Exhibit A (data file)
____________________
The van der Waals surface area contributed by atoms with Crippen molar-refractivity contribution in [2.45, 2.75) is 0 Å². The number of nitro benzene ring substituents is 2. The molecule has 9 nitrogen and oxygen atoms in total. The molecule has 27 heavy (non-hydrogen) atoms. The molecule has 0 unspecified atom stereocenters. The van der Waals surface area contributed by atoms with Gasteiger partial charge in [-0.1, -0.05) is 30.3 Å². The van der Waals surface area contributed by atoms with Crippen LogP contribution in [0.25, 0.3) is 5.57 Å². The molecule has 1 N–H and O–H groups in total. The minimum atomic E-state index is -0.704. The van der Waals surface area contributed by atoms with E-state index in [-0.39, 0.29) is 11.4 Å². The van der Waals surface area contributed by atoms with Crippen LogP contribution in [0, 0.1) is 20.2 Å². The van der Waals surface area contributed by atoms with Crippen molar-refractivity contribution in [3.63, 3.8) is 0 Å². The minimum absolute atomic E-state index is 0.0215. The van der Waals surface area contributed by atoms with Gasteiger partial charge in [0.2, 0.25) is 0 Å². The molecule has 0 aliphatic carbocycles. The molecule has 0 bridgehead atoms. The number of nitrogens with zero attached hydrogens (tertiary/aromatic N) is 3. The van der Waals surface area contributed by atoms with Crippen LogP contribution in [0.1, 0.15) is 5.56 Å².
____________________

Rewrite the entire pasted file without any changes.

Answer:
The van der Waals surface area contributed by atoms with Crippen molar-refractivity contribution in [2.45, 2.75) is 0 Å². The number of nitro benzene ring substituents is 2. The molecule has 9 nitrogen and oxygen atoms in total. The molecule has 27 heavy (non-hydrogen) atoms. The molecule has 0 unspecified atom stereocenters. The van der Waals surface area contributed by atoms with Gasteiger partial charge in [-0.1, -0.05) is 30.3 Å². The van der Waals surface area contributed by atoms with Crippen LogP contribution in [0.25, 0.3) is 5.57 Å². The molecule has 1 N–H and O–H groups in total. The minimum atomic E-state index is -0.704. The van der Waals surface area contributed by atoms with E-state index in [-0.39, 0.29) is 11.4 Å². The van der Waals surface area contributed by atoms with Crippen LogP contribution in [0, 0.1) is 20.2 Å². The van der Waals surface area contributed by atoms with Crippen molar-refractivity contribution in [3.63, 3.8) is 0 Å². The minimum absolute atomic E-state index is 0.0215. The van der Waals surface area contributed by atoms with Gasteiger partial charge in [0.2, 0.25) is 0 Å². The molecule has 0 aliphatic carbocycles. The molecule has 0 bridgehead atoms. The number of nitrogens with zero attached hydrogens (tertiary/aromatic N) is 3. The van der Waals surface area contributed by atoms with Crippen LogP contribution in [0.1, 0.15) is 5.56 Å².